JJ Grey and Mofro could easily have been describing the weather during a performance of “Slow, Hot & Sweaty,”Tuesday night at Paper Mill Island. Luckily, a delicate sprinkle of raindrops helped cool the crowd as they grooved to the trumpet and tambourine infused rhythms of the southern rock group. For much of his performance, Grey stood proudly at the edge of the stage, leaning towards the crowd, charismatically belting the words with sassy hand gestures to get the point across. He was only thwarted from his passionate gesturing during the last song, for which he took up a tambourine in each hand to accompany his band mates.
Big Head Todd and the Monsters followed, busting out on stage and playing right over the house music, not wasting time. Todd Mohr delivered a number of impressive guitar solos on the two guitars he frequently switched between. Sporting some silly facial expressions and plenty of smiles, he delivered a satisfying rock performance to a group of fans that already seemed fairly dedicated. The apparent fandom became strikingly clear during “Bittersweet,” when half the men in the crowd pulled out their phones to capture video footage of the tender performance. During a bouncy rendition of the fast-paced “Rocksteady,” drummer Brian Nevin expertly tossed a stick in the air, catching it in beat with the song to the audience’s delight. Their set ended with “Broken Hearted Savior,” a bluesy ballad that got much of the crowd singing along. As the song ended, a gentleman at the front of the crowd blew a chest full of vapor from his E-cig, which floated upward toward Mohr. As it clouded Mohr’s face, he playfully pretended to breathe it in, giving the crowd something to laugh at before the band left the stage.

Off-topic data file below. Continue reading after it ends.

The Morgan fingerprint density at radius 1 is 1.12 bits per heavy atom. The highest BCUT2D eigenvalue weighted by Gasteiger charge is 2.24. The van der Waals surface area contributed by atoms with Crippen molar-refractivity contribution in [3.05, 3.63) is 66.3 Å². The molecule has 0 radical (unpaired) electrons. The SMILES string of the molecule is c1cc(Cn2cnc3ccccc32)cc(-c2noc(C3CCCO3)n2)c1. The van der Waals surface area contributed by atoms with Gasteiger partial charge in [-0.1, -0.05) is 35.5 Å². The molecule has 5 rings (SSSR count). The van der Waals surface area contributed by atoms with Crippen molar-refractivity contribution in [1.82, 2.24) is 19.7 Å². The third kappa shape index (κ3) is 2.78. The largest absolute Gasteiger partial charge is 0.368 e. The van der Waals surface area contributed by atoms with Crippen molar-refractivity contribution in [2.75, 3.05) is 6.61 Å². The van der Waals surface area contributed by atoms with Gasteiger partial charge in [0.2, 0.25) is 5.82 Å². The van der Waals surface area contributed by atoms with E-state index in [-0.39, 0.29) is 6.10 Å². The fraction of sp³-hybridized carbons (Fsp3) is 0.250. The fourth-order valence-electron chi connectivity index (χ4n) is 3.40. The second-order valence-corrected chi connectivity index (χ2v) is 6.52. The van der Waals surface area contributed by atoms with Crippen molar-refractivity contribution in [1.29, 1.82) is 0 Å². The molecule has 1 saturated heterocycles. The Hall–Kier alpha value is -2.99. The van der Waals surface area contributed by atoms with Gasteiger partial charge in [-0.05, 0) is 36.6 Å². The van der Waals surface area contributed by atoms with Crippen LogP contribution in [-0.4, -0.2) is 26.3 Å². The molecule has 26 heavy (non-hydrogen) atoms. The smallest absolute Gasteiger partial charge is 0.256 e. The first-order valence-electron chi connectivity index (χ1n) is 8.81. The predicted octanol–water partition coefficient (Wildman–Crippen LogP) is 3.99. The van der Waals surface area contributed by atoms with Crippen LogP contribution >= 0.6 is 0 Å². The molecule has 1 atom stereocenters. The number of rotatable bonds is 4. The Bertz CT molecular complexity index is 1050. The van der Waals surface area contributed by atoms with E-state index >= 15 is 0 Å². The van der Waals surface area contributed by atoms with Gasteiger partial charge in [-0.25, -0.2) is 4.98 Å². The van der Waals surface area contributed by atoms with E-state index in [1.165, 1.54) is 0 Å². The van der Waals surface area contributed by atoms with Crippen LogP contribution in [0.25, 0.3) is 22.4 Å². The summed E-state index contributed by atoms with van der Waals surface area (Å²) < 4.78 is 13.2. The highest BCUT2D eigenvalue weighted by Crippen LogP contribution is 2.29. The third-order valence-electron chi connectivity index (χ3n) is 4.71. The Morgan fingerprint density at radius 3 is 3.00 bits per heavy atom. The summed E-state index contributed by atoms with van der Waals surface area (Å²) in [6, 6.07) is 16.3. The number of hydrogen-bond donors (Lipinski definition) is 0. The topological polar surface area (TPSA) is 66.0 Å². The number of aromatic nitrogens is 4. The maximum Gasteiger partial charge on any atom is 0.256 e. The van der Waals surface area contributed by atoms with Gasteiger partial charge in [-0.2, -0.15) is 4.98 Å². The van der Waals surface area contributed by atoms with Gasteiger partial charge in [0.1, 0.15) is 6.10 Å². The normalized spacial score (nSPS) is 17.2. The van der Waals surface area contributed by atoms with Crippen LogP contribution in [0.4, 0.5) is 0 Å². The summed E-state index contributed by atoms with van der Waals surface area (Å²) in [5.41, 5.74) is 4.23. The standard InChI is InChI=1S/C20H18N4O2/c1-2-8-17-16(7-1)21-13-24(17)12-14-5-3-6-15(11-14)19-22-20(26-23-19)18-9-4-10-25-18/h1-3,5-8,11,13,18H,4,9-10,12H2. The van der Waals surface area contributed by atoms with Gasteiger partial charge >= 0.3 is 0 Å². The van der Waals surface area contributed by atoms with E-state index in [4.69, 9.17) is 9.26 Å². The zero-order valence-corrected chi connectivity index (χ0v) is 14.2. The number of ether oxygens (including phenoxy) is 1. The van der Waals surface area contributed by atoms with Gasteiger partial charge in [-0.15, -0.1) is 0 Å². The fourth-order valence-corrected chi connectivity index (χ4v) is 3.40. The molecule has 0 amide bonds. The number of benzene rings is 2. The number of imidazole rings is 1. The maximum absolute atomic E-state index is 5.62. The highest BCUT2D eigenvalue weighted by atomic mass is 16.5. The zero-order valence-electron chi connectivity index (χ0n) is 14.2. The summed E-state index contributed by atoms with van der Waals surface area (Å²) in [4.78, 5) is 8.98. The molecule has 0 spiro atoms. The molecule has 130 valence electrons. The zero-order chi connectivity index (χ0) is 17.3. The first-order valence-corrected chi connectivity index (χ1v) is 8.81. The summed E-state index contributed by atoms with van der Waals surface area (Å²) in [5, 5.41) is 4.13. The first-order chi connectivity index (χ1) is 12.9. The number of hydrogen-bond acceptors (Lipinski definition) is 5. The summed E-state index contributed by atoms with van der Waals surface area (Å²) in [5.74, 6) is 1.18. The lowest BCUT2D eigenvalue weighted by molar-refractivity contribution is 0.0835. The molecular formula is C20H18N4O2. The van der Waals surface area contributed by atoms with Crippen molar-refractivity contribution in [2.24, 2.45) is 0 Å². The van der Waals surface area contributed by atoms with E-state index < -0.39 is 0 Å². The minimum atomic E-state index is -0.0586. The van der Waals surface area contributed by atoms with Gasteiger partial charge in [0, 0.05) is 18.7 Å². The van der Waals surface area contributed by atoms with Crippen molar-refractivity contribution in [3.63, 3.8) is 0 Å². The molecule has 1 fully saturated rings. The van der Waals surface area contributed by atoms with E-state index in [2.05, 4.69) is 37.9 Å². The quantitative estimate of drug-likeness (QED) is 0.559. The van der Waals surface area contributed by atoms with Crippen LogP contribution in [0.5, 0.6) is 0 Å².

As G. Love & Special Sauce prepared to take the stage, the crowd dynamic shifted slightly, as younger audience members made their way closer to the front. Garrett Dutton, a.k.a. G. Love, strutted out and immediately sat in the chair stationed front and center, flapping his knees to the beat, harmonica holder dutifully propped inches from his lips. Accompanied by upright bassist Jim Prescott and drummer Jeffrey Clemens, the three-piece group brought a laid-back hip-hop vibe to the amphitheater. Dutton let the love for his fans show as he reached out to high-five them mid-song on several occasions. When a woman in the audience offered up her tan fedora, Dutton dutifully wore it, as he smoothly spun around to adjust a knob on his amp with the head of his guitar. The playful antics of the lead singers in all three bands provided a fun atmosphere, preventing the evening from blending into another typical Tuesday.